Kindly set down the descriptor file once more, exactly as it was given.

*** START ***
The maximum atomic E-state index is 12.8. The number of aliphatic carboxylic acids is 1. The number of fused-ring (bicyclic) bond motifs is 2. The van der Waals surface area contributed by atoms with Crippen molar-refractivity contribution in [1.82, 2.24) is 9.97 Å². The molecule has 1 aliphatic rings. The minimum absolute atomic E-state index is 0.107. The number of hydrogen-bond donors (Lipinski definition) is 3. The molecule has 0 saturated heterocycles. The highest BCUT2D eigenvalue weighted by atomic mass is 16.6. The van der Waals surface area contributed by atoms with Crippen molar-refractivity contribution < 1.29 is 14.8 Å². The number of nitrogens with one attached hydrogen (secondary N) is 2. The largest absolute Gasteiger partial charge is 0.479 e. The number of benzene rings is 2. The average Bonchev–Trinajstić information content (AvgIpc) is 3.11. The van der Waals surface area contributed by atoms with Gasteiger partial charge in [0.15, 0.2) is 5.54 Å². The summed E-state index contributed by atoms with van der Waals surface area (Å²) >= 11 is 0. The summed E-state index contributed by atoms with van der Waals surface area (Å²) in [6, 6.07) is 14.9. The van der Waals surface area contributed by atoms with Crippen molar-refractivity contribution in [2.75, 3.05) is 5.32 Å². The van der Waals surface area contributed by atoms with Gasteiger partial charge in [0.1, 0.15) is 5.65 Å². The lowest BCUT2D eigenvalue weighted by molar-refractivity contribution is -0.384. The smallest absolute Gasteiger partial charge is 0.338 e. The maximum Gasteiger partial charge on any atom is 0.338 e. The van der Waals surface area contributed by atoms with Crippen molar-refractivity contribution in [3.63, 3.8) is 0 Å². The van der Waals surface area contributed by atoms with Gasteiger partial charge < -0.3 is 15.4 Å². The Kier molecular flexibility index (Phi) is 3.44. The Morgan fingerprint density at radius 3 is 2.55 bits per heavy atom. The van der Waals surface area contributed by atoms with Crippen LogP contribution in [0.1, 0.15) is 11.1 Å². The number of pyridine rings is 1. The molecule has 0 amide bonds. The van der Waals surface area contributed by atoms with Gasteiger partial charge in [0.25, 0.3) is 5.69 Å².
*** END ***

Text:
The maximum atomic E-state index is 12.8. The number of aliphatic carboxylic acids is 1. The number of fused-ring (bicyclic) bond motifs is 2. The van der Waals surface area contributed by atoms with Crippen molar-refractivity contribution in [1.82, 2.24) is 9.97 Å². The molecule has 1 aliphatic rings. The minimum absolute atomic E-state index is 0.107. The number of hydrogen-bond donors (Lipinski definition) is 3. The molecule has 0 saturated heterocycles. The highest BCUT2D eigenvalue weighted by atomic mass is 16.6. The van der Waals surface area contributed by atoms with Crippen molar-refractivity contribution < 1.29 is 14.8 Å². The number of nitrogens with one attached hydrogen (secondary N) is 2. The largest absolute Gasteiger partial charge is 0.479 e. The number of benzene rings is 2. The average Bonchev–Trinajstić information content (AvgIpc) is 3.11. The van der Waals surface area contributed by atoms with Gasteiger partial charge in [0.15, 0.2) is 5.54 Å². The summed E-state index contributed by atoms with van der Waals surface area (Å²) >= 11 is 0. The summed E-state index contributed by atoms with van der Waals surface area (Å²) in [6, 6.07) is 14.9. The van der Waals surface area contributed by atoms with Crippen molar-refractivity contribution in [2.75, 3.05) is 5.32 Å². The van der Waals surface area contributed by atoms with Gasteiger partial charge in [0.1, 0.15) is 5.65 Å². The lowest BCUT2D eigenvalue weighted by molar-refractivity contribution is -0.384. The smallest absolute Gasteiger partial charge is 0.338 e. The maximum Gasteiger partial charge on any atom is 0.338 e. The van der Waals surface area contributed by atoms with Crippen molar-refractivity contribution in [3.63, 3.8) is 0 Å². The van der Waals surface area contributed by atoms with Gasteiger partial charge < -0.3 is 15.4 Å². The Kier molecular flexibility index (Phi) is 3.44. The Morgan fingerprint density at radius 3 is 2.55 bits per heavy atom. The van der Waals surface area contributed by atoms with Crippen LogP contribution in [0.1, 0.15) is 11.1 Å². The number of pyridine rings is 1. The molecule has 0 amide bonds. The van der Waals surface area contributed by atoms with Gasteiger partial charge in [0.25, 0.3) is 5.69 Å².